There are few things more satisfying, I think, than discovering what that mysterious bit of opera on the radio at 2 in the morning was. I listened to something the night before last for long enough to realise that it was some sort of opera spoof, à la P.D.Q. Bach perhaps, using the Pyramus and Thisbe story. It was certainly funny but at that time of night I didn't really have the attention span or the energy for it so I gave up in favour of Magdalena Kozena's Le belle immagini (Mozart, Gluck, Myslivecek) CD instead. But today I determined to find out just what on earth it was that was on the radio. Not, as I had thought possible, a recent work using existing Baroque music but in fact Pyramus and Thisbe: A Mock Opera by John Frederick Lampe who worked in Händel's orchestra in London and then became a composer himself.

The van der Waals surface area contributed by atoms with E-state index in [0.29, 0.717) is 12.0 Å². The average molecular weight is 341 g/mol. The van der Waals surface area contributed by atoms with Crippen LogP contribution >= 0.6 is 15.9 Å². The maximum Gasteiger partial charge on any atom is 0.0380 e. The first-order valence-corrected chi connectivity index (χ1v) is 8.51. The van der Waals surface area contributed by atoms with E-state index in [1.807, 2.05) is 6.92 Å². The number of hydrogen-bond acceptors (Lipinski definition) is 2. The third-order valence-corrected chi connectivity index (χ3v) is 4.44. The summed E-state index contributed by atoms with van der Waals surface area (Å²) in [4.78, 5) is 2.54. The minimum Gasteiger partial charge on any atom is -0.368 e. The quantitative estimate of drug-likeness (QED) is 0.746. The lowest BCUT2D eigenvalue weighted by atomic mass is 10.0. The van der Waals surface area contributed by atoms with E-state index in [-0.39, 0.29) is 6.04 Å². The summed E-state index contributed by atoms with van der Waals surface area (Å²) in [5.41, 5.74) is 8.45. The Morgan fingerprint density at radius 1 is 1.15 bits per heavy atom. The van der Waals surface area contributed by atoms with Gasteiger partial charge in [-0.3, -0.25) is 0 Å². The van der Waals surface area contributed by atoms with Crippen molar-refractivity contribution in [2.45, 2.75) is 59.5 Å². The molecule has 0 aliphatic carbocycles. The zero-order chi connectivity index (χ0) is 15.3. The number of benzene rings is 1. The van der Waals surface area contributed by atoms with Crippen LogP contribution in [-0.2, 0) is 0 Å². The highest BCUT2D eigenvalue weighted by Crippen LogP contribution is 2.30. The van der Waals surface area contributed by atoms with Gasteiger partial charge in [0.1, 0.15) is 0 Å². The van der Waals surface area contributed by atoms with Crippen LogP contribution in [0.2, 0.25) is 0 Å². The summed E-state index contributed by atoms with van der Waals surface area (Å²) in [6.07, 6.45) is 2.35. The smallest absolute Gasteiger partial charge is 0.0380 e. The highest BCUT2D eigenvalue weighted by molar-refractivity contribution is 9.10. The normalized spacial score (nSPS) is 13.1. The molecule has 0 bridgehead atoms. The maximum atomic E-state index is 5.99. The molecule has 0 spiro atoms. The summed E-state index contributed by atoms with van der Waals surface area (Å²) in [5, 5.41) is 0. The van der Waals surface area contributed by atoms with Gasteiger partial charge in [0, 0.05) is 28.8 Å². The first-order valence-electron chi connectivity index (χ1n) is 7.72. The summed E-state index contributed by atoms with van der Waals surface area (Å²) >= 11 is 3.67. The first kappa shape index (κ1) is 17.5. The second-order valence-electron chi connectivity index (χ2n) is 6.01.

The best synopsis I can find is that of 'a music fan' reviewing the CD on Amazon:
Pyramus & Thisbe is a musical parody on Italian opera, embedded into a spoken mini-play in which two English musicians are attempting to persuade their third colleague who had just returned from Italy that Britain has as much to offer by way of high brow entertainment as does Italy. The two advocates of home-grown opera thus present the haughty Italophile with the opera of their own creation. By the end the critic becomes persuaded; and the characters of the opera step out of their roles and express a wish that we, the audience, become persuaded too.
So that was an interesting little discovery to make.
However, I must say I don't regret turning it off for the ever-lovely Magdalena Kozena.